Previewed 27 March 2015, Opened 31 March 2015, Closed 23 May 2015 at the Vaudeville Theatre in London
The Royal Shakespeare Company present Angus Jackson's production of Tom Morton-Smith's new play Oppenheimer in London for strictly limited eight week season.
1939: fascism spreads across Europe, Franco marches on Barcelona and two German chemists discover the processes of atomic fission. In Berkeley, California, theoretical physicists recognise the horrendous potential of this new science: a weapon that draws its power from the very building blocks of the universe. The ambitious and charismatic J Robert Oppenheimer finds himself uniquely placed to spearhead the largest scientific undertaking in all of human history. Determined to cast off his radical past and struggling with tempestuous relationships with his colleagues, wife and mistress, Oppenheimer finds himself thrust into a position of power, racing to create a weapon so devastating that it would bring about an end not just to the Second World War, but to all war.
This production transfers to London's West End following a critically acclaimed sell-out run at the RSC's base in Stratford-upon-Avon. The cast features John Heffernan in the title role. Directed by Angus Jackson with designs by Robert Innes Hopkins, lighting by Paul Anderson and sound by Christopher Shutt. Angus Jackson's West End London theatre credits include Tim Firth's Neville’s Island starring Adrian Edmondson, Miles Jupp, Neil Morrissey and Robert Webb (Duke of York's Theatre 2014), David Wood's stage adaptation of Michelle Magorian's Goodnight Mister Tom starring Oliver Ford Davies (Phoenix Theatre 2012), Terence Rattigan's The Browning Version (Harold Pinter Theatre 2012), the 'Blondie' musical Desperately Seeking Susan (Novello Theatre 2007) and Kwame Kwei-Armah's Elmina's Kitchen (Garrick Theatre 2005).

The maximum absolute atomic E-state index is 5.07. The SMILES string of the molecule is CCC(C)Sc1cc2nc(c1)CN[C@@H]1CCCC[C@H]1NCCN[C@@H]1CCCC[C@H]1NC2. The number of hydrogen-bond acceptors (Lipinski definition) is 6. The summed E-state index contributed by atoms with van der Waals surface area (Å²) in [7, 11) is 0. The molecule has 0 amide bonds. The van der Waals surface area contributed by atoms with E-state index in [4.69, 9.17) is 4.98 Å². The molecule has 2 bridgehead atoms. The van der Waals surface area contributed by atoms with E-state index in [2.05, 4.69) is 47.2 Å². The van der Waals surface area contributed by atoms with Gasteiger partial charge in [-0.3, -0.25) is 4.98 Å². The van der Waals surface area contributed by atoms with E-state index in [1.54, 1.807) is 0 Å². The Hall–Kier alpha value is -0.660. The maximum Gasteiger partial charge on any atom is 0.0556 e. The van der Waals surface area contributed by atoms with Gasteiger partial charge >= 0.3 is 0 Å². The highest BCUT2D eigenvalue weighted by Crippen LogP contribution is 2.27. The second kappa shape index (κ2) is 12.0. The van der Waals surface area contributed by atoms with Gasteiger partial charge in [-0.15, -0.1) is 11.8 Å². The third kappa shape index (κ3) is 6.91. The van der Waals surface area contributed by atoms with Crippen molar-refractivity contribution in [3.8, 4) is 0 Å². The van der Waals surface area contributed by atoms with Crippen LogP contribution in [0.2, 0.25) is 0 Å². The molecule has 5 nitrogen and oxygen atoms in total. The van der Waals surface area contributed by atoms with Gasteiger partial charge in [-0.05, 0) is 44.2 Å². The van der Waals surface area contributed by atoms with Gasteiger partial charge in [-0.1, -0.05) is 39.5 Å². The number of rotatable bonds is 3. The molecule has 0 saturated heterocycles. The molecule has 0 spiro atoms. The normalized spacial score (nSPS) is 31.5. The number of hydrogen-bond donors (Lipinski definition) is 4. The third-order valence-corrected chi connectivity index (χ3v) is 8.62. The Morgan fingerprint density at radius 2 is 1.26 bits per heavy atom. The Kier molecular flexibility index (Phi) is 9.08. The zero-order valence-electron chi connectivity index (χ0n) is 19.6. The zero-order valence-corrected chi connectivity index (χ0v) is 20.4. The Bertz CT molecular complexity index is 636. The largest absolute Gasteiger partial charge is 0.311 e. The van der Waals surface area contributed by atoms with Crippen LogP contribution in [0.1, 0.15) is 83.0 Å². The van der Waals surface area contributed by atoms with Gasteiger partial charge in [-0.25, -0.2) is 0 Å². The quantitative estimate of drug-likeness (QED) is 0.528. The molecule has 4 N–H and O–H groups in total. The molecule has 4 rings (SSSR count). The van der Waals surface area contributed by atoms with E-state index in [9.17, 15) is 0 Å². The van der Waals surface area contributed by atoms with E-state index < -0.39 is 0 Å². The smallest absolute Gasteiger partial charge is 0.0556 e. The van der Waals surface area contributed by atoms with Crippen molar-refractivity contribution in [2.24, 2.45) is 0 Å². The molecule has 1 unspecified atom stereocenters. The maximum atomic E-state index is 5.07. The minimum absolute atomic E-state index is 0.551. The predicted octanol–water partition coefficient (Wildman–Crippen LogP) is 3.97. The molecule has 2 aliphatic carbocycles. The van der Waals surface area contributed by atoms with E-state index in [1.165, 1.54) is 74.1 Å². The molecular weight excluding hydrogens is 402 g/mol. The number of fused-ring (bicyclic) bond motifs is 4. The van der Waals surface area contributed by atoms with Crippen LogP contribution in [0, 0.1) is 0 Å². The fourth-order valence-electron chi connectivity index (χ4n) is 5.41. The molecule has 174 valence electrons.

When this production transferred to London's Vaudeville Theatre in March 2015, Fiona Mountford in the London Evening Standard highlighted that, "after a much-praised run at Stratford, the RSC's best piece of new writing in years settles triumphantly into its London berth... director Angus Jackson keeps the scenes fizzing inventively along and there’s strong support from Catherine Steadman as an exlover as unstable as a ton of uranium. Outstanding." Kate Bassett in the Times said: "An inspired piece of commissioning by the RSC, this epic biodrama, now in the West End, seems astonishingly assured and mature given that the playwright Tom Morton-Smith has until now had only two or three fringe premieres to his name," adding that "Angus Jackson's high-energy then quietly mournful production is staged with theatrical flair, with the floor serving as a giant blackboard for avidly scribbled equations... all in all this is fascinating, the best scientific biodrama since Michael Frayn's Copenhagen." Sarah Hemming in the Financial Times described how Tom Morton-Smith's "impressive play about the so-called father of the atomic bomb" is "a restless, intelligent and ultimately desolate drama, delivered in Angus Jackson’s RSC production with fizzing energy."